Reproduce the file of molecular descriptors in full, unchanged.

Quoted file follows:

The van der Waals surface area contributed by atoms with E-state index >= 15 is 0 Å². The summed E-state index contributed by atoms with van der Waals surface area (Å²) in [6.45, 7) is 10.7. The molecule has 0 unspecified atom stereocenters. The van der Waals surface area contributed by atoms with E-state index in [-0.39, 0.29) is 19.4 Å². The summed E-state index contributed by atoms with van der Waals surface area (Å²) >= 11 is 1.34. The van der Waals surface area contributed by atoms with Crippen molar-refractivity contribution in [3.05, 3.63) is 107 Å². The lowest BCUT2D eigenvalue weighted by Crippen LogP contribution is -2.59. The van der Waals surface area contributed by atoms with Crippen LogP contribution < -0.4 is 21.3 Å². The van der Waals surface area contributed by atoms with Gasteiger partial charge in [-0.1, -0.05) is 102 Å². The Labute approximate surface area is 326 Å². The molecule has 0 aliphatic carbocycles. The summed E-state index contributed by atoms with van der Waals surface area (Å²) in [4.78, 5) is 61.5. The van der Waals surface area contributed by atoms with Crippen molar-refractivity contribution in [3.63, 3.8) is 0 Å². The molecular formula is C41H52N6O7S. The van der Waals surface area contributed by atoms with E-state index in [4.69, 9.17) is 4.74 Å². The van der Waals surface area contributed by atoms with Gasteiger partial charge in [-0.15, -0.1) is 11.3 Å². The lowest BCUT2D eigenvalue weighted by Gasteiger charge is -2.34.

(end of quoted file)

The van der Waals surface area contributed by atoms with E-state index >= 15 is 0 Å². The summed E-state index contributed by atoms with van der Waals surface area (Å²) in [6.45, 7) is 10.7. The molecule has 0 unspecified atom stereocenters. The van der Waals surface area contributed by atoms with E-state index in [-0.39, 0.29) is 19.4 Å². The summed E-state index contributed by atoms with van der Waals surface area (Å²) >= 11 is 1.34. The van der Waals surface area contributed by atoms with Crippen molar-refractivity contribution in [3.05, 3.63) is 107 Å². The lowest BCUT2D eigenvalue weighted by Crippen LogP contribution is -2.59. The van der Waals surface area contributed by atoms with Crippen LogP contribution < -0.4 is 21.3 Å². The van der Waals surface area contributed by atoms with Gasteiger partial charge in [-0.1, -0.05) is 102 Å². The Labute approximate surface area is 326 Å². The molecule has 0 aliphatic carbocycles. The summed E-state index contributed by atoms with van der Waals surface area (Å²) in [4.78, 5) is 61.5. The van der Waals surface area contributed by atoms with Crippen molar-refractivity contribution in [3.63, 3.8) is 0 Å². The molecular formula is C41H52N6O7S. The van der Waals surface area contributed by atoms with E-state index in [4.69, 9.17) is 4.74 Å². The van der Waals surface area contributed by atoms with Gasteiger partial charge in [-0.15, -0.1) is 11.3 Å². The lowest BCUT2D eigenvalue weighted by Gasteiger charge is -2.34.